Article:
Unplaced entry published in Microcosms Flash Fiction competition – Microcosms 161 – on 08/02/2019. The rules required a story in no more than 300 words in response to the following prompts.
Character – Space Traveller/ Location – Post-Apocalyptic Wasteland/ Genre – Sci-Fi
The story had to be written and submitted within a one day deadline.
‘This looks like a waste of time’
‘You’re right. Check with the ship.’
We’d hovered over the Louvre in Paris and recovered Da Vinci’s ‘Mona Lisa’. Someone had gone to a great deal of trouble to protect it in a lead-lined, air-tight case. They must have hoped that one day we would return to collect it. We’d transported it up to the ship with very little effort.
In Florence we’d recovered Michelangelo’s ‘David’. We found it inside the Accademia Gallery. Again, someone had thought to box a wooden casing around it like an upright sarcophagus. The timber had dried in the arid conditions and protected the contents. Not even termites could survive in this climate.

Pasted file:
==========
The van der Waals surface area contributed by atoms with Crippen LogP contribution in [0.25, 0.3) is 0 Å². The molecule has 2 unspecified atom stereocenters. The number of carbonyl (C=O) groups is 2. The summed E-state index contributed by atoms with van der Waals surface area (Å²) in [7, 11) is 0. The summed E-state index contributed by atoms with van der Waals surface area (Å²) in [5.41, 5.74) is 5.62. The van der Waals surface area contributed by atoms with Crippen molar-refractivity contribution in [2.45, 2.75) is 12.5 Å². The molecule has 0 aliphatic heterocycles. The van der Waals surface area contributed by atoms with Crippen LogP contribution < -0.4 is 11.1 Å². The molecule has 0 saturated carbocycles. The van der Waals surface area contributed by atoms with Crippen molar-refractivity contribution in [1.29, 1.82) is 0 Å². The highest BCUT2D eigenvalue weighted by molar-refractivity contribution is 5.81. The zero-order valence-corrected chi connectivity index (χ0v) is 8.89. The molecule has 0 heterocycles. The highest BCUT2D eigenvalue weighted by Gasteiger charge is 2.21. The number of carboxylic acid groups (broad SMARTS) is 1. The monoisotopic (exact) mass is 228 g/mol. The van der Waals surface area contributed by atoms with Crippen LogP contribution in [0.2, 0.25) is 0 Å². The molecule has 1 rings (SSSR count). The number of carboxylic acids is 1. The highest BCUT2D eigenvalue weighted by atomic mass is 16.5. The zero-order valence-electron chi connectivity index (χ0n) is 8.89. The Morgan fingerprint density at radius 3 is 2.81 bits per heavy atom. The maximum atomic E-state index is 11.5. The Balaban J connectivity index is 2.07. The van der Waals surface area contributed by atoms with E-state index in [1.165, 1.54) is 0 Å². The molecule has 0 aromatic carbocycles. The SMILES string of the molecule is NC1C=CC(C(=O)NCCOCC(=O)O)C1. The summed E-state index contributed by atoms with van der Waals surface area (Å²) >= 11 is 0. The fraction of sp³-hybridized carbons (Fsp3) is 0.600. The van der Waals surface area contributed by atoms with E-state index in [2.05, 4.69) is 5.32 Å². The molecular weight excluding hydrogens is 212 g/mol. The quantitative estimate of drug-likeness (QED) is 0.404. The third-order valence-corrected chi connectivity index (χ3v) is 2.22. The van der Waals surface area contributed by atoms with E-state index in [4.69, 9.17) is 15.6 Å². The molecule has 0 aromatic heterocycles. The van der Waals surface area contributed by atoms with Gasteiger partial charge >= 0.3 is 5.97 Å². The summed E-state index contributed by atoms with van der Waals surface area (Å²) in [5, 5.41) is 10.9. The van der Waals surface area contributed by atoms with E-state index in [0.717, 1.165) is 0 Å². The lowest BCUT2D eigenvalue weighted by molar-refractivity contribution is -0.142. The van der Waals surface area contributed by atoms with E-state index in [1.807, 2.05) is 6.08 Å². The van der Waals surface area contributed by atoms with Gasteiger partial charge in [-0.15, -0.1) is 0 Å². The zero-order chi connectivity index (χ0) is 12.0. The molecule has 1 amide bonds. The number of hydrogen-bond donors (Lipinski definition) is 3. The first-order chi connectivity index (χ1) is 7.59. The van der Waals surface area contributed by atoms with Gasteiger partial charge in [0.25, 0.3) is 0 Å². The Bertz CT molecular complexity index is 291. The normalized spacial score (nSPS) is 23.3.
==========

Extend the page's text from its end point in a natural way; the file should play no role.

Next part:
Information compiled on ancient memory sticks from before the evacuation showed us where to look. Once the colonists had established themselves they’d transferred all data onto a central network. Then successive generations could enjoy that collective human knowledge. Thus they had ensured that culture, amongst other things, could continue on New Earth even though the original art works were no longer accessible … until now.
Many buildings housing the art works had withstood the relentless sunlight and constant dust storms better than we’d expected. Some items had survived. Now we’d returned to recover what we could.
‘Control confirms that we’re in the Tate Gallery in London.’
‘What other info do we have?’
‘Not a lot. A small section of the record was corrupted during conversion. It’s supposedly an Installation work by someone called Tracy Emin. A private owner loaned it for exhibition but there’s no identifying image.’
‘Well, judging by this unmade bed, we’ve landed in the caretaker’s quarters. Let’s get the ship to lift us over to the National Gallery to see if we can find Van Gogh’s ‘Sunflowers’ instead.’
©David Lewis Pogson 2019